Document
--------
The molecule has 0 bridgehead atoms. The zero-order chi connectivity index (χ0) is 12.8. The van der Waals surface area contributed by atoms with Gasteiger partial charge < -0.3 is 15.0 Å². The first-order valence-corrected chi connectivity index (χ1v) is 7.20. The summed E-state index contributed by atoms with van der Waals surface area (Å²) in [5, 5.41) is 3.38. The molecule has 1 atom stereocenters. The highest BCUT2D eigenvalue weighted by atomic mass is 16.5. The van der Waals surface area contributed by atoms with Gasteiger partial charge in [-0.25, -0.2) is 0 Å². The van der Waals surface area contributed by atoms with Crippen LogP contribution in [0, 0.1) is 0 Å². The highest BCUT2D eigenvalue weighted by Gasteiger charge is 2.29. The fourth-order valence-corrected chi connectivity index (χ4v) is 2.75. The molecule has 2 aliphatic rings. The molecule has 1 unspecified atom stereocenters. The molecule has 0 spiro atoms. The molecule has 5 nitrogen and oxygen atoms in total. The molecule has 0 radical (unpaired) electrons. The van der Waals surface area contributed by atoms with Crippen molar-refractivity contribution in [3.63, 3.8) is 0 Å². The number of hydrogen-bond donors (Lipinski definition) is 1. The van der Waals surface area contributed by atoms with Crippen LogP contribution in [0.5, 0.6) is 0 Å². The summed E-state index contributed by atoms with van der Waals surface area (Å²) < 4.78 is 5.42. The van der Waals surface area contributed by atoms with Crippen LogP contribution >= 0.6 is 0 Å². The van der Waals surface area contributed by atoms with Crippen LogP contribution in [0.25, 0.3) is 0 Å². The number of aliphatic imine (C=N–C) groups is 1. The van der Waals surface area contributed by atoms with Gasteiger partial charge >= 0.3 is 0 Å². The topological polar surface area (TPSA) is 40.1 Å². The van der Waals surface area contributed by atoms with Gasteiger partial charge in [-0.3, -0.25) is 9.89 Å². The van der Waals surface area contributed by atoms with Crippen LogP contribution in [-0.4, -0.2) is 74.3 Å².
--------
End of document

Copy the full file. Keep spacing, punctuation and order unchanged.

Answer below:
The molecule has 0 bridgehead atoms. The zero-order chi connectivity index (χ0) is 12.8. The van der Waals surface area contributed by atoms with Gasteiger partial charge < -0.3 is 15.0 Å². The first-order valence-corrected chi connectivity index (χ1v) is 7.20. The summed E-state index contributed by atoms with van der Waals surface area (Å²) in [5, 5.41) is 3.38. The molecule has 1 atom stereocenters. The highest BCUT2D eigenvalue weighted by atomic mass is 16.5. The van der Waals surface area contributed by atoms with Gasteiger partial charge in [-0.25, -0.2) is 0 Å². The van der Waals surface area contributed by atoms with Crippen LogP contribution in [0, 0.1) is 0 Å². The highest BCUT2D eigenvalue weighted by Gasteiger charge is 2.29. The fourth-order valence-corrected chi connectivity index (χ4v) is 2.75. The molecule has 2 aliphatic rings. The molecule has 1 unspecified atom stereocenters. The molecule has 0 spiro atoms. The molecule has 5 nitrogen and oxygen atoms in total. The molecule has 0 radical (unpaired) electrons. The van der Waals surface area contributed by atoms with Crippen molar-refractivity contribution in [3.63, 3.8) is 0 Å². The number of hydrogen-bond donors (Lipinski definition) is 1. The van der Waals surface area contributed by atoms with Crippen LogP contribution in [0.5, 0.6) is 0 Å². The summed E-state index contributed by atoms with van der Waals surface area (Å²) < 4.78 is 5.42. The van der Waals surface area contributed by atoms with Crippen LogP contribution >= 0.6 is 0 Å². The van der Waals surface area contributed by atoms with Crippen LogP contribution in [0.25, 0.3) is 0 Å². The number of aliphatic imine (C=N–C) groups is 1. The van der Waals surface area contributed by atoms with Gasteiger partial charge >= 0.3 is 0 Å². The topological polar surface area (TPSA) is 40.1 Å². The van der Waals surface area contributed by atoms with Gasteiger partial charge in [-0.3, -0.25) is 9.89 Å². The van der Waals surface area contributed by atoms with Crippen LogP contribution in [-0.4, -0.2) is 74.3 Å².